Edward W. Collins

April 7, 1924December 31, 2013

COLLINS - Edward W., of Hicksville, passed away on December 31, 2013. Beloved husband of Eva. Loving father of Lynne Collins-Martin, Edward W. Collins III (Tari), and Kathleen Kessler. Cherished grandfather of Traci (John) Judge, Damien Collins, and Katie (Dirk) Swaneveld and great-grandfather of Matthew Judge. Also survived by his cousin Lynne (Robert) Hazel. Edward was a proud WWII Army Veteran. Visitation at the Vernon C. Wagner Funeral Homes, 125 W Old Country Rd, Hicksville, Wed 7-9pm and Thurs 2-5pm. Funeral Mass 11am Friday at St. Ignatius Loyola RC Church, Hicksville. Interment to follow at St. Margaret’s Cemetery, Plainview.

****PLEASE BE ADVISED.*** This evening's visitation has been canceled due to the impending snow storm. This afternoon's visitation has been extended to 2-5pm to accommodate anyone who wishes to visit the Collins family. Above please to care in your driving efforts and we hope you make it to and from the funeral home safely.


  • Visitation Wednesday, January 1, 2014
  • Visitation Thursday, January 2, 2014
  • Funeral Service Friday, January 3, 2014

Edward W. Collins

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February 28, 2014

Lynne - I am so sorry for your loss. He was one of the nicest, classiest, gentlemen I ever met. I still quote him every day when I talk about "My Beautiful Bride". Something he taught me. Much love to you and Traci.
Tim and Cindy Stockman, Fort Lauderdale

susan nestasia

January 3, 2014

Lynne, I am so very sorry for your loss. I thought your dad was just awesome and he will be greatly missed. cherish all the wonderful memories-

Simon Janusas

January 3, 2014

I'd like to share a memory and a sentiment:

World War II spawned the generation which is known as "The Greatest Generation." Eddie Collins was the text book example of that term. As the news of his passing is very sad for all who knew and loved him, I feel obligated to reflect on what kind of happiness and joy he instilled in me.

I've been friends with Eddie for the past five years. (BTW - I'm significantly younger and I always respect my elders, but he INSISTED I called him by his first name as opposed to the dreaded "Mr. Collins.") He and I met at the Lowe's store in Hicksville which is where I work. It was somewhat of a "freak luck" meeting - He once left his cane at one of the cash registers and returned home without it. I found it and called the phone number on the identification sticker to let him know I had it and he could pick it up whenever he wanted to. He came back in a few minutes and we started a very special friendship right then and there. We'd frequently spend a good hour talking to each other. Sometimes twice or even three times a day. My one regret about our friendship is that time traveled at super-sonic speed when we chatted. It never lasted long enough.

Over the years Eddie and I told each other of about our respective pasts, our families, friends, activities and many many other things. A topic we frequently discussed was his service in the U.S. army. I'm a big World War II history fanatic so given Eddie's war record, I was very intrigued by him and the stories he told me. At the same time I was humbled because I met Eddie when I was 35 years old - I was already twice the age that he was when he took part in the D-Day Invasion at Normandy Beach in France. When a typical youngster leaves for college the most "brutal" thing they may is initial homesickness or a maybe a "rigorous" fraternity hazing routine. One perk the college kid has is that he or she can come home whenever they want to if they don't like it. Eddie left home at 18 years of age KNOWING there's a VERY GOOD CHANCE that he won't ever return. He had NO CHOICE in the matter either. This boggles my mind to this day and it always will. Eddie spoke proudly of his service. Never once did I sense that he held any resentment toward anyone or anything for being forced into going through such chaos and witnessing all the horrors he did. He mentioned to me that he considered himself lucky because he was able to speak openly about his combat experiences, whereas many of his friends could not. This in itself shows how impressively strong Eddie's character was.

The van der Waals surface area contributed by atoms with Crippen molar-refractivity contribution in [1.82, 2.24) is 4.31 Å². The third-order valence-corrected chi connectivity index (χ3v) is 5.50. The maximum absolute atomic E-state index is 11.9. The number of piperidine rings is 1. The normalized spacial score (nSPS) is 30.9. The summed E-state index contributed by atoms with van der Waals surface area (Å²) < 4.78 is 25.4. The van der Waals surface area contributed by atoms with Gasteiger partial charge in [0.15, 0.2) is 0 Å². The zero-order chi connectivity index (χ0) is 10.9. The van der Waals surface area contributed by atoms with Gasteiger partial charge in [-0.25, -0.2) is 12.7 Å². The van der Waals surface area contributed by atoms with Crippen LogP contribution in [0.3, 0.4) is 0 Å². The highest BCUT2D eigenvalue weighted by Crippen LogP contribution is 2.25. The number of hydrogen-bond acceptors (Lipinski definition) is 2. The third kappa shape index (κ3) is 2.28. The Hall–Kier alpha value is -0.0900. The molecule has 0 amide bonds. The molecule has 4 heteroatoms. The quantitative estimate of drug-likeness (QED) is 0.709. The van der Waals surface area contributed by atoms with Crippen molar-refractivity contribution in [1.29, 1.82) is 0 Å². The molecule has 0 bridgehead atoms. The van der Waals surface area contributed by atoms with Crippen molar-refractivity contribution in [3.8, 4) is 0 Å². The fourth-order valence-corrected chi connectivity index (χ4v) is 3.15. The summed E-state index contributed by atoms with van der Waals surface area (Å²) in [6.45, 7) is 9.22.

Having come to know Eddie rather well, the thing I noticed he was most proud of is the family he and and his wife, Eva, raised. Each time he spoke of Eva, any of his kids, grand-kids, great grandson, or any other member of the family, an extra dimension appeared in the conversation. It was an invisible presence that emanated from his happiness. I don't often come across that sort of thing. This is also something that I greatly admired about my buddy. It gives me inspiration to approach life in the same manner he did.

Eddie was a true free spirit and anyone he met knew it right away. As EVERY SINGLE ONE of my coworkers would testify, Eddie would be a friend for life in five minutes. Fellow customers and employees alike would literally surround him to either talk with him or to simply listen to a story he was telling. He had that unique charisma which you really only find in certain celebrities. As a matter of fact, I used to kid around with him by telling him that I felt like I was a bodyguard for the Beatles when he and I walked around the store together! As I mentioned, Eddie was the kind of person who could have a life long positive effect on someone if they spend five minutes with him. Think of how blessed I am to have known him five years.

Eddie, you done well! I will miss you buddy!

Brian Osborne

January 1, 2014

Please accept our deepest sympathy for your loss. Our prayers are with you and your family.


The Osbornes (Brian, Janice, Danielle & Andrew)

The Staff of Vernon C. Wagner Funeral Home

January 1, 2014

Offering our deepest condolences during this difficult time.